I’m not quite SAG (two vouchers down, one to go), but was offered a lead in a nonunion movie. It was a great flick with some “names” involved at the EP level, so I was excited. But some of the material was suggestive, and because I did time at an agency day-job I knew to insist on a “no-nudity” clause in my deal memo. The producers wouldn’t agree, and eventually cut me loose.
Despite my disappointment, in hindsight I obviously I lucked out — I knew enough to protect myself. But my question is this: If you are signed on to a nonunion film, and the director suddenly decides he needs nudity, can you decline? You’ve signed the contract, so are you obligated? SAG won’t help if it’s nonunion. Can you be sued if you refuse to do what they ask? Thanks for your column and guidance.
First, let me commend you on two things: learning from your agency day job that nudity riders (or “no nudity” clauses in your deal memo) are a must, even in a nonunion contract AND insisting that such a thing be in place, even though that meant you’d ultimately lose the gig. Well done! I know that’s a tough pill to swallow when you want the work, need the tape, and like the project, but you and I both know you made the best decision for you.
Next, let’s talk about your rights as a performer (whether you’re in the unions or not). Contract law is simple, in that any contract in which there is no meeting of the minds is unenforceable. Let’s back up. So, you agree to star in a film based on your interest in the script as it existed as of a particular date. Great. You sign a contract in which you state you’ll perform the services of an actor in the designated role in the project of a particular title based on that script and your meetings with the principals involved (producers, director, writer, other actors, etc.). In the contract, there is no mention of nudity and in the script you’re holding, there is no nudity for your character (implied or explicit). But you show up to set one day and are asked to drop trou.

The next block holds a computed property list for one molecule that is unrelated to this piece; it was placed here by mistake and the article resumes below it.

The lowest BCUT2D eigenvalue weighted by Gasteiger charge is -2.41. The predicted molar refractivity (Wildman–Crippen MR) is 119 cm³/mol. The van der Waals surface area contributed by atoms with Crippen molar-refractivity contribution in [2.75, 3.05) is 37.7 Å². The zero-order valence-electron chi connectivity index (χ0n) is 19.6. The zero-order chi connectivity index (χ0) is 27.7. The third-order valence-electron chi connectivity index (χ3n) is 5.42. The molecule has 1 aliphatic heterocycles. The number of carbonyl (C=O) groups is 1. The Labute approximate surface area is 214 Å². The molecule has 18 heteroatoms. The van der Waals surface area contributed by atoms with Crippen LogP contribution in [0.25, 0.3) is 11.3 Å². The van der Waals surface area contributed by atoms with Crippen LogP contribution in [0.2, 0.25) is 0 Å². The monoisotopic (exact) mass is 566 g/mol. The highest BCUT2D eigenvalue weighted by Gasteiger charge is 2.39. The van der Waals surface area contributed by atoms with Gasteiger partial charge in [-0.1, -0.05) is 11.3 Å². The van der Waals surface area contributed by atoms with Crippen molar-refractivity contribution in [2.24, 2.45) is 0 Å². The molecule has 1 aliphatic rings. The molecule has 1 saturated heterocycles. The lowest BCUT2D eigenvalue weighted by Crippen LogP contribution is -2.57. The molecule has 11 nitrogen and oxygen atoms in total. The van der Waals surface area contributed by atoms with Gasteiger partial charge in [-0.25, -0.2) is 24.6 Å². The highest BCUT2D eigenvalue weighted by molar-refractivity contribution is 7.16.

Okay, this is where the script comes into play. If nudity is not spelled out in your contract and there is no nudity in the script upon which you made your decision to participate, there shouldn’t be any nudity asked of you on set. This is why it’s important to hang onto the version of the script that existed as of your contract date, since revisions could suddenly cause you to be topless (all the more reason to be sure your contract spells out that you’re agreeing to do a role based on a script that existed as of a certain date). That way, if you are told that you have violated your contract, you are being bullied! If nothing in your contract or the script says otherwise, you can assume that you signed on to do a fully-clothed role.
Now, to your question about whether or not you can be sued. Sure, you can be sued. Would the filmmaker win? Not likely, if your contract and the script support the fact that nudity was an add-on. So, even though you don’t have SAG backing you (yet), you should still always have someone look over your contract, whether it be an entertainment attorney, small business legal aid, or an agent/manager friend (even the resources at NOLO.com can help you out). Obviously, each person has a different level of expertise with this sort of thing (and accountability for the advice given), but until you have the backing of SAG, you should still check in with others if you are ever unsure of a contract’s language.
Originally published by Actors Access at http://more.showfax.com/columns/avoice/archives/000382.html. Please support the many wonderful resources provided by the Breakdown Services family. This posting is the author’s personal archive.